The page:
Tuesday, September 8, 2009

Proper 22 Year B

Proper 22 Year B
(Revised Common Lectionary)

Job1:1; 2:1-10; Psalm26


Genesis 2:18-24; Psalm 8

Hebrews 1:1-4;2:5-12; Mark 10:2-16

(This Sunday begins a five week sequential reading of the Book of Job as the first option in the RCL.) Although there are more ancient precedents from neighboring cultures of the story of Job, the canonical version clearly reflects the Hebrew wisdom tradition. The story begins by establishing that Job was a person who was "blameless and upright," a loyalist of the Lord. In a general audience before God, Satan appears unexpectedly and God asks " Where have you come from?" Satan reports that he has visited the every corner of the earth, "to and fro," "up and down." In his travels, has Satan met Job, the Lord asks. Satan avers, "there is no one like him on earth...." But given the human capacity to jettison everything they profess to save their own skin, Satan wagers that even job "will curse you to your face." Test him, God says. Satan begins by inflicting painful and hideous boils "from the sole of his foot to the crown of his head." Job's wife taunts him, See what your integrity has gotten you. But Job responds to Satan's first test sagaciously: if we accept the good from God we have to accept the bad, too. Job passes the first test but there are six more to come.

The psalmist expresses confidence she can withstand the Lord's test, because she has "walked" in the Lord's ways and not "stumbled." Whatever travails come her way, her foot "stands on level ground."


With obvious parallels to Babylonian creation stories, this version emphasizes the Lord God who brings creation out of nothing, giving meaning to the presumed order in life. In this excerpt, God says that "It is not good that the man should be alone." So God forms "every animal of the field and every bird of the air" for companionship. But none is an adequate "partner." God takes a rib from "the man," creates "a woman" and, when he awakes, God presents her. Because she is "bone of my bones and flesh of my flesh," he calls her "woman." This explains why "a man leaves his father and his mother and clings to his wife, and they become one flesh."

The psalmist addresses the Lord as Creator, "whose splendor was told over the heavens," and who created a hierarchy with humankind at the pinnacle. (The meaning of the saying at the beginning of the psalm--"from the mouths of babes and sucklings/You found strength"-- is not obvious. Robert Alter speculates, "Perhaps the innocence of infants is imagined as a source of strength." [The Book of Psalms, (2007), p. 22]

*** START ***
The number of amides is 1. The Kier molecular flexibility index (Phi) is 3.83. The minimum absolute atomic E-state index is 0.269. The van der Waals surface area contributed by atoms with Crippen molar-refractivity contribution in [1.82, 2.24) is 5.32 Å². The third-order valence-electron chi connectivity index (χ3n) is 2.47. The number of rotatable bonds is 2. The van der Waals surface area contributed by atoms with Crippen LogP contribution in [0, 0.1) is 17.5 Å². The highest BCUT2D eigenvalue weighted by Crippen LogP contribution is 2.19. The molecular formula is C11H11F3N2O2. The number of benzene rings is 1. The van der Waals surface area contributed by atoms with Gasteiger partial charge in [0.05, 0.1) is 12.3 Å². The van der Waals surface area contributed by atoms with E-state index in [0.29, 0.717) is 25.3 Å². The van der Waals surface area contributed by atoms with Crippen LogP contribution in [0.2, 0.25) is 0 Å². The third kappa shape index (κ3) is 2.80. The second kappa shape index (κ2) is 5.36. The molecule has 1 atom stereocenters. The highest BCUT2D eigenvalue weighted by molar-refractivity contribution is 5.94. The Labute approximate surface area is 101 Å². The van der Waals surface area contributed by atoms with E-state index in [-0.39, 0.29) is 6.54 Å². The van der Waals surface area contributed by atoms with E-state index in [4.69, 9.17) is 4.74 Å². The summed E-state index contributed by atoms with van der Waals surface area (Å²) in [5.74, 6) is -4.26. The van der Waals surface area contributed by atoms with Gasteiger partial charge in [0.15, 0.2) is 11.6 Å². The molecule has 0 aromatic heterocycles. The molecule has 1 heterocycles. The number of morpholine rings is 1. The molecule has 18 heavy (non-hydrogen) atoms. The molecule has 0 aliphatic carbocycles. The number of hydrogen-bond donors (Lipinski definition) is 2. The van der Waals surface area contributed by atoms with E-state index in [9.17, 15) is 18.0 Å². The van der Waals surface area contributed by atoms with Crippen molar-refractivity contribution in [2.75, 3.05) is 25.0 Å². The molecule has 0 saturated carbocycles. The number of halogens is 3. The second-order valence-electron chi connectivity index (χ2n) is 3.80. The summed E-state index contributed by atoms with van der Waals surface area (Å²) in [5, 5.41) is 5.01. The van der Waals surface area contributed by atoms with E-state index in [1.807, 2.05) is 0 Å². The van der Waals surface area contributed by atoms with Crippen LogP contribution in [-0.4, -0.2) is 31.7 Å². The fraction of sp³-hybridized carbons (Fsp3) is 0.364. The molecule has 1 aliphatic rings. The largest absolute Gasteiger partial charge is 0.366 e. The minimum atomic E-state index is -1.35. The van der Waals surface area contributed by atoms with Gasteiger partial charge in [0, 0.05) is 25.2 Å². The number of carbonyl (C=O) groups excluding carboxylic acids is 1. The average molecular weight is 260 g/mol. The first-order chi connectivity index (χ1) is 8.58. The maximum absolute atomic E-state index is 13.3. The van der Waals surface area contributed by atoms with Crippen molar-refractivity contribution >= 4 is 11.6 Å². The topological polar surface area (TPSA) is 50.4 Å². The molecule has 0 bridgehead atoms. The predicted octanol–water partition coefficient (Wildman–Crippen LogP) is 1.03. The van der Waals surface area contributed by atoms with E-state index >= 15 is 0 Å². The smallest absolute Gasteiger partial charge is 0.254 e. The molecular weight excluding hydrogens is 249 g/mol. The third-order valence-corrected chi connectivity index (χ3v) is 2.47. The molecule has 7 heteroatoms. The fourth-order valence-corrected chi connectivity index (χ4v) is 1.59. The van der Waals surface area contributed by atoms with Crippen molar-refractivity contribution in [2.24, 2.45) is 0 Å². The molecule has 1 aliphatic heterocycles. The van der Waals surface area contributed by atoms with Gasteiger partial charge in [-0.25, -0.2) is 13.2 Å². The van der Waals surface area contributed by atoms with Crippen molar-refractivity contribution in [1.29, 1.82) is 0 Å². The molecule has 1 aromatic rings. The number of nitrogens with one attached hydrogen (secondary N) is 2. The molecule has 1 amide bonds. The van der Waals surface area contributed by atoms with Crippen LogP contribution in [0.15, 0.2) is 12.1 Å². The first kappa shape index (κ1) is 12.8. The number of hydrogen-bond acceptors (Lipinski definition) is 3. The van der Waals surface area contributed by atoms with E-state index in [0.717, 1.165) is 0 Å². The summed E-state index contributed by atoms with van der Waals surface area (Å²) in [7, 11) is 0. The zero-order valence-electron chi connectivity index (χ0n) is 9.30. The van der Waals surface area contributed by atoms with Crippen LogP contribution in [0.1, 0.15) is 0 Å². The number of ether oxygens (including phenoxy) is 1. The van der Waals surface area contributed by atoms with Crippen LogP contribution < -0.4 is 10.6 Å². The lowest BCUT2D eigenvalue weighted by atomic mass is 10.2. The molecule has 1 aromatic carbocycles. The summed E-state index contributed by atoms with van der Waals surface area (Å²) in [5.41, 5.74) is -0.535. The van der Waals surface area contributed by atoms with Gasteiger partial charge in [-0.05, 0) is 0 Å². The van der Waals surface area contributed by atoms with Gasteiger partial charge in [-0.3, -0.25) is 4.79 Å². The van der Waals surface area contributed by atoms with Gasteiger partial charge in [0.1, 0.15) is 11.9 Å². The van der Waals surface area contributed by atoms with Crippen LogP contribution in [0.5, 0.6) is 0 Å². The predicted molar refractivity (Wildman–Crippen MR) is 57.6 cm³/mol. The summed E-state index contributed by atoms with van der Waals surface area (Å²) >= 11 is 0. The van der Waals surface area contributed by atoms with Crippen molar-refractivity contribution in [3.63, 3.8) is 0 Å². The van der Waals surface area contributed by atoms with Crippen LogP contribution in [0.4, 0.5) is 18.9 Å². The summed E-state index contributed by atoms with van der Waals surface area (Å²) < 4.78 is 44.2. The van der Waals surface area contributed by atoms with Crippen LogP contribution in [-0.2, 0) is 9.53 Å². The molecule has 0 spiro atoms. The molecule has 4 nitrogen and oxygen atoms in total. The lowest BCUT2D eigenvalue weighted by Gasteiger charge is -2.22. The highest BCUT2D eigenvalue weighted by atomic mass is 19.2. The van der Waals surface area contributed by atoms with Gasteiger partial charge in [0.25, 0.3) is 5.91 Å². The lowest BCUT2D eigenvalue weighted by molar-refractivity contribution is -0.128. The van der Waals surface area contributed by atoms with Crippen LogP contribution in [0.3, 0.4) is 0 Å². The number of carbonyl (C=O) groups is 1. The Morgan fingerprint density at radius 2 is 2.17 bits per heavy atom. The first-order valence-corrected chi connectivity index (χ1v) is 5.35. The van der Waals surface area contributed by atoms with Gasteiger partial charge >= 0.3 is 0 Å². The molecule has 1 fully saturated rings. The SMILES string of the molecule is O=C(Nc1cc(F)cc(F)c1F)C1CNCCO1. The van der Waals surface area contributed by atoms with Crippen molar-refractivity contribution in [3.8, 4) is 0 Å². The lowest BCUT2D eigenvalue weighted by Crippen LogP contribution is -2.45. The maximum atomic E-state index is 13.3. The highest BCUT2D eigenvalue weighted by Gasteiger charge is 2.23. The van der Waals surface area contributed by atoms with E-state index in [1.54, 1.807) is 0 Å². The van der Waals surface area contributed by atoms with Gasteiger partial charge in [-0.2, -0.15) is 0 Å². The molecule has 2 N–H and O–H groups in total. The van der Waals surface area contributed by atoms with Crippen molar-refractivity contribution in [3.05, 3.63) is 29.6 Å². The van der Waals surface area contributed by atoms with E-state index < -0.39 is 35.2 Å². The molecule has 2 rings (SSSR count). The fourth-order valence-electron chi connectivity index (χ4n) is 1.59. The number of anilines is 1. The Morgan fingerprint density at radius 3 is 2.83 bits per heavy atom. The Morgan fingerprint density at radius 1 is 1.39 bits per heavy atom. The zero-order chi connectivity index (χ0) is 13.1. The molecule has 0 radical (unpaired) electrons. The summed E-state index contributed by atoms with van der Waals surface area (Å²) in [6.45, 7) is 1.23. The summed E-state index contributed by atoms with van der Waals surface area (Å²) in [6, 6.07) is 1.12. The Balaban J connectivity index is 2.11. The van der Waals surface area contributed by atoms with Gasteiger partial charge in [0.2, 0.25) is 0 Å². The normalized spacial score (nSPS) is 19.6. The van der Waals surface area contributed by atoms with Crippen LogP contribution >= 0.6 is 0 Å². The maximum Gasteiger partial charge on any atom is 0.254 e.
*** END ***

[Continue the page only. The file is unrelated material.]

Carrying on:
(Today we commence a seven Sunday sequential reading of the "Letter to the Hebrews.") Although titled a letter, the lyrical power of this text might be better regarded as a hymn. It opens with gratitude that "Long ago God spoke to our ancestors in many and various ways," and quickly names the object of its veneration, " a Son," who is "the reflection of God's glory and the exact imprint of God's very being...." After his crucifixion and resurrection, "when he made purification for sin," he took his rightful place "at the right hand of the majesty on high...." Peculiarly, the writer quotes Psalm 8, but only says 'someone once said' that humankind has "control" over "all things." Even Jesus submitted to this "control" "for a little while," so that he, too, "might taste death for everyone." It is fitting, therefore, that God's "children" are now regarded by Jesus as his "brothers and sisters."

The status of husbands and wives varied significantly within Judaism of Mark's/Jesus' time and even more within the larger context of the customs and laws of the Greco-Roman world, running the gamut from the wife having no rights (the most conservative Jewish position), to a husband could divorce his wife (the Jewish position to which Jesus alludes), to a wife could initiate divorce as well as a man, (in Roman law). Mark writes that Jesus said that divorce and remarriage is "adultery" no matter who initiates it. From this contemporary hot-topic, Mark abruptly returns to the larger topic of most of Jesus teaching, "the Kingdom of God." Some in the ever-present crowds around Jesus bring children "that he might touch them." Mark, as usual, presents the disciples as out of touch with the significance of the moment and says they rebuffed the adults and children. When Jesus hears and sees what is happening, "he was indignant and says to them, 'Let the little children come to me.'..." He adds a puzzling statement, "It is to such as these that the Kingdom of God belongs." Then he adds one of those thresholds to the "kingdom" that seems virtually impossible to cross, "whoever does not receive the Kingdom of God as a little child will never enter it." In one concluding sentence, Mark paints an unforgettable picture: "And he took them up in his arms, laid his hands on them and blessed them."

The psalmist places humankind at the pinnacle of creation; one creation story gives to "man" naming rights for all creation; the writer to
"the Hebrews" assumes humankind has "control" over things on the earth, (to which even Jesus submits for his larger purposes); Job passes the first of several tests with a piece of venerable wisdom that can only come from experience and age: (but will wisdom alone save Job through all his tests?). These bibilcal passages take for granted humankind's superior capacity to dominate creation, to understand its order and manipulate it, and they honor the accumulation of wisdom that can only come with experience and age. But two sayings shatter these seeming settled assumptions. Out of nowhere, the psalmist plops down a saying like "Out of the mouths of infants and children/your majesty is praised above the heavens." Then Mark's narrative presents a saying from Jesus that is completely out of context from what comes before and after and defies an easy interpretation: Unless we become "as a little child" we will "never enter" into God's reign. For "to such belong" belong God's reign!